Sec. iv] DESERT SITES NORTH OF TUMSHUK AND MARAL-BASHI 1311
4o miles, but brought its reward in a number of interesting indications, though I was not able to follow these up until fully five years later. Guided by Ayib M11-äb, an observant old village headman in whose orchard I had camped, I rode first through the whole length of the main oasis to the north-east. On the way there was plenty of evidence of the great-extension which Maräl-bäshi cultivation had undergone since the Chinese after the reconquest had set about to develop the agricultural resources of this important route junction. At the same time it was easy to see how much this development was hampered, just as at Ak-su, by the fact that the population consists almost solely of Doläns, who until a generation or two ago still lived mainly as semi-nomadic herdsmen.
Beyond the edge of the fields watered from the Topa-nor we passed into an area covered with luxuriant scrub and tamarisks which extends right away to the barren hills of the Bel-tägh and Okur-mazär-tägh. The whole had obviously once formed a huge inundation basin of the Käshgar River, and must, in periods when the climate was moister and the river's flood volume larger than it is now, have been quite impassable for traffic during a considerable portion of the year. In this fact we may well have one of the reasons why the ancient route from Ak-su to Käshgar, as already suggested, probably followed a line leading further north along the foot of the outermost Tien-shan. But this and kindred questions must be left for discussion in connexion with my surveys of 1913. The growth of vegetation in this old marsh bed was so dense that it would have been difficult to reach our goal through it in time but for expert guidance. This was supplied by young hunters picked up at a small isolated holding which Tälib Häji, an enterprising pioneer 'cultivator, had reclaimed in the midst of the jungle.
Following winding tracks, with here and there almost wholly overgrown traces of what my guides called the ` old road ' from Tumshuk, we approached at last the north-western end of the Okurmazär-tägh, here known as Achal-tägh. Here I found dried-up pools marking a last remnant of the northern extension of the great marsh now reclaimed for the most part by Char-bägh. What from the distance had looked like a continuous ridge now proved to be broken by a narrow defile. Through this passes to the south-east a still clearly recognizable flood-bed which at times of great inundation was said to have carried water within living memory to the now utterly dry east foot of the Ökur-mazär-tägh.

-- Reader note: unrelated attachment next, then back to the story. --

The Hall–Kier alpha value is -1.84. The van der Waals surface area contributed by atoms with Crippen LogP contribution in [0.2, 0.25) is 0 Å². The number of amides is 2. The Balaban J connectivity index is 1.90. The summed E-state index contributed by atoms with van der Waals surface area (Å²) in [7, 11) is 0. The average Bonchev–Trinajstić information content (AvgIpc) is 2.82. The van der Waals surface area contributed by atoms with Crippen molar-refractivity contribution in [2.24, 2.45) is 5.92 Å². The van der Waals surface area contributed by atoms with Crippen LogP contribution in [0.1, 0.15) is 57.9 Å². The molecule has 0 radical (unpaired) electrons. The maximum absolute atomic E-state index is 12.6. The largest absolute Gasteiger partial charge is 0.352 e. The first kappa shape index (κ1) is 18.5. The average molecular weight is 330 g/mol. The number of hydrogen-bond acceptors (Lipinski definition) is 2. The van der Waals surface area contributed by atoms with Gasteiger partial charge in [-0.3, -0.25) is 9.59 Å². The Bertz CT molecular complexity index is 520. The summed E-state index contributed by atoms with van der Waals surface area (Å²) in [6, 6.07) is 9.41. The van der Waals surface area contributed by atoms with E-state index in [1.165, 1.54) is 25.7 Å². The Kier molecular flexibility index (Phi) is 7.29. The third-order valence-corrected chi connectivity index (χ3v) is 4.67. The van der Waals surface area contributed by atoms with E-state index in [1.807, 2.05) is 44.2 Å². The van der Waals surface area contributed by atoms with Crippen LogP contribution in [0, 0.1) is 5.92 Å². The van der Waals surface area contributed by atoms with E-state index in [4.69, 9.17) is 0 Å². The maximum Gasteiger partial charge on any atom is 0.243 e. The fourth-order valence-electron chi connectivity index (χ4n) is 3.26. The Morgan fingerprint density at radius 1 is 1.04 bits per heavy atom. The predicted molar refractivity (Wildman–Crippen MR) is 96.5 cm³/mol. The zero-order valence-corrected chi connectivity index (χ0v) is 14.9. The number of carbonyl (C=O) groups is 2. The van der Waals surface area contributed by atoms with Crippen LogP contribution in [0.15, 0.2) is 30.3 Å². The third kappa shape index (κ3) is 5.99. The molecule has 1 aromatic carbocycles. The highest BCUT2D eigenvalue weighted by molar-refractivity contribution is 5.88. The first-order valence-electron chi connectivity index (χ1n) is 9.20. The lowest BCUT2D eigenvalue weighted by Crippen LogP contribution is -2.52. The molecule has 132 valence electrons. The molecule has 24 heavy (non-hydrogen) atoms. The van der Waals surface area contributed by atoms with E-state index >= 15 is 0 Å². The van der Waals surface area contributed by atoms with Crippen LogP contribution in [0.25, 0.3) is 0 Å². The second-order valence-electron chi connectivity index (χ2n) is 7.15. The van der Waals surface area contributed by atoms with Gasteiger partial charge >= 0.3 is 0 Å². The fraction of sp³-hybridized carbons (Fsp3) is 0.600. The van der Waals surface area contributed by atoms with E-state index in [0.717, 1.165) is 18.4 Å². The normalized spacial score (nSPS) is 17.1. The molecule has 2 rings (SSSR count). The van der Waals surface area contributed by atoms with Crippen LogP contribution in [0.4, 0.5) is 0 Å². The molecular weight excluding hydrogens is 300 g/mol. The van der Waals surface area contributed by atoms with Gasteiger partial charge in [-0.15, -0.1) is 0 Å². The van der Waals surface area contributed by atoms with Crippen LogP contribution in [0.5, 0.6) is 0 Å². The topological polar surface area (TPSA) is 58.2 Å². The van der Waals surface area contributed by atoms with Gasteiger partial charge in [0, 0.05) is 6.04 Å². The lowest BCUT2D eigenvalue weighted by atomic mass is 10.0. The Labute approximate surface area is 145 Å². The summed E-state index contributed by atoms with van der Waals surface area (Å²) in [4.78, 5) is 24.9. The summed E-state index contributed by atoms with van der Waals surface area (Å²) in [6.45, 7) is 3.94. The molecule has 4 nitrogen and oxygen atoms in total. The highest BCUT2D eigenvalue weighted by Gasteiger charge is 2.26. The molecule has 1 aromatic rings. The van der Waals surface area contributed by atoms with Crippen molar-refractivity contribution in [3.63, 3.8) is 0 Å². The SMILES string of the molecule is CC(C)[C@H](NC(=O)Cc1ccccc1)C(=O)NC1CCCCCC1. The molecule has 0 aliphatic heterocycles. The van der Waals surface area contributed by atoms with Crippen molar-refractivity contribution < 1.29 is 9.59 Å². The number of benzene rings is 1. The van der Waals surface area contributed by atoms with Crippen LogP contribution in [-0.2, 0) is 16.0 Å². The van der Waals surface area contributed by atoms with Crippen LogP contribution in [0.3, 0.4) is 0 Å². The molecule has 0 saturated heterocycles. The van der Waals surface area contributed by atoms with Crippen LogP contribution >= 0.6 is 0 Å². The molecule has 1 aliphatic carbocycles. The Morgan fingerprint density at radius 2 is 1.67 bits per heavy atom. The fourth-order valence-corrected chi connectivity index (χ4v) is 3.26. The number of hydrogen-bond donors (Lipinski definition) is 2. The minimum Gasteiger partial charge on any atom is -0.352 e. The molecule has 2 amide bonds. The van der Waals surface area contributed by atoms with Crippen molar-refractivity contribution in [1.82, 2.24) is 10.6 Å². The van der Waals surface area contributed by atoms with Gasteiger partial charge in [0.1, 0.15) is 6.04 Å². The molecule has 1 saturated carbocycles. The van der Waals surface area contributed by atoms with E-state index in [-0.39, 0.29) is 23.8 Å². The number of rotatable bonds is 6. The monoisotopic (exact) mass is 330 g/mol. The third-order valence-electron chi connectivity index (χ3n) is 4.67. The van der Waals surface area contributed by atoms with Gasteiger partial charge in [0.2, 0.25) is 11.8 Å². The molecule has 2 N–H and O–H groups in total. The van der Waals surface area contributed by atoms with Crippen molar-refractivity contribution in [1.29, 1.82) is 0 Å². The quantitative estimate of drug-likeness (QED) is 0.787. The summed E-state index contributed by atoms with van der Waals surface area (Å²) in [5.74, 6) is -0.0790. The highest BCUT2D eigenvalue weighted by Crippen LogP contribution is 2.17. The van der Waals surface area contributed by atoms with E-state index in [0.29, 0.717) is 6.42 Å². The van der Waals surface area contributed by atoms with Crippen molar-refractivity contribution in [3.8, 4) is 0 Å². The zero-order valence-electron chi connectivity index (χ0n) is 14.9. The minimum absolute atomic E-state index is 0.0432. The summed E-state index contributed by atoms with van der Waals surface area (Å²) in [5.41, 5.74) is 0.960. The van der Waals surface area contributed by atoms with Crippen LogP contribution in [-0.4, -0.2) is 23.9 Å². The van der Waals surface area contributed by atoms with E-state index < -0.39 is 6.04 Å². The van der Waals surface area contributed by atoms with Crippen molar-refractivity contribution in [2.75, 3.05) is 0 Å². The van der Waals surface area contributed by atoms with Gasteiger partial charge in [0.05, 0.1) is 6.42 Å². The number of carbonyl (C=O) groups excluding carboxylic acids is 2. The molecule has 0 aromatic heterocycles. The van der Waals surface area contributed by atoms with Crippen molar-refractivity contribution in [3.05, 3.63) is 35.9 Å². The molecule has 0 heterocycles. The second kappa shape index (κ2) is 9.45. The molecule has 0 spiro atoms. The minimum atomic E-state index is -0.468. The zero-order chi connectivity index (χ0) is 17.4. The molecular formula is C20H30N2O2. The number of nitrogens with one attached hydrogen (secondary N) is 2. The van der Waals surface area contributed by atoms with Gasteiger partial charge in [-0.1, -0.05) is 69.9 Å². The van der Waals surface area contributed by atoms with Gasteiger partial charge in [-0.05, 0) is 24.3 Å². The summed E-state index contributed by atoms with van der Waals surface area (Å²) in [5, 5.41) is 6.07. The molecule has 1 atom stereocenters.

An isolated and precipitous rocky ridge, about a mile long and over 200 feet high in the centre, separates this gully from the wider defile at the foot of the Bel-tägh. This ridge (Fig. 332) is known as Arach and bears at both its ends remains of manifestly ancient defences. That their purpose was to close both gaps in the hill chain, so as to control any traffic which might pass through them from the side of Tumshuk or vice versa, was made perfectly clear by the configuration of the ground. The three hills of Ökur-mazär-tägh (Achal-tägh), Arach, and Bel-tägh for a total distance of over 18 miles form a natural rock rampart which, except for the two gaps flanking Arach, can nowhere be crossed except on foot and by difficult climbing, as can be seen from Figs. 332, 344. Considering that the ground at the south-east end of the Okur-mazär-tägh is even now very marshy and in quite recent times was impassable, the importance and natural strength of the defensive line thus furnished by nature is obvious. The only points needing to be watched were the defiles on either side of Arach. At the south-eastern end of this hill a low rocky spur was covered on its top for about 6o yards with foundations of walls built of sun-dried bricks, which are likely to mark a watch-station. Borrowings of ` treasure-seekers' had badly injured them. High up on the same side there rose a small square watch-tower, still more than 10 feet high, in a position very difficult of access over precipitous and perfectly smooth rock faces.
Following the Arach ridge towards its north-west end I found its crest occupied by a solidly built watch-tower, seen in Fig. 332, measuring 24 feet at its base and built of bricks about 14" x 9" x 3"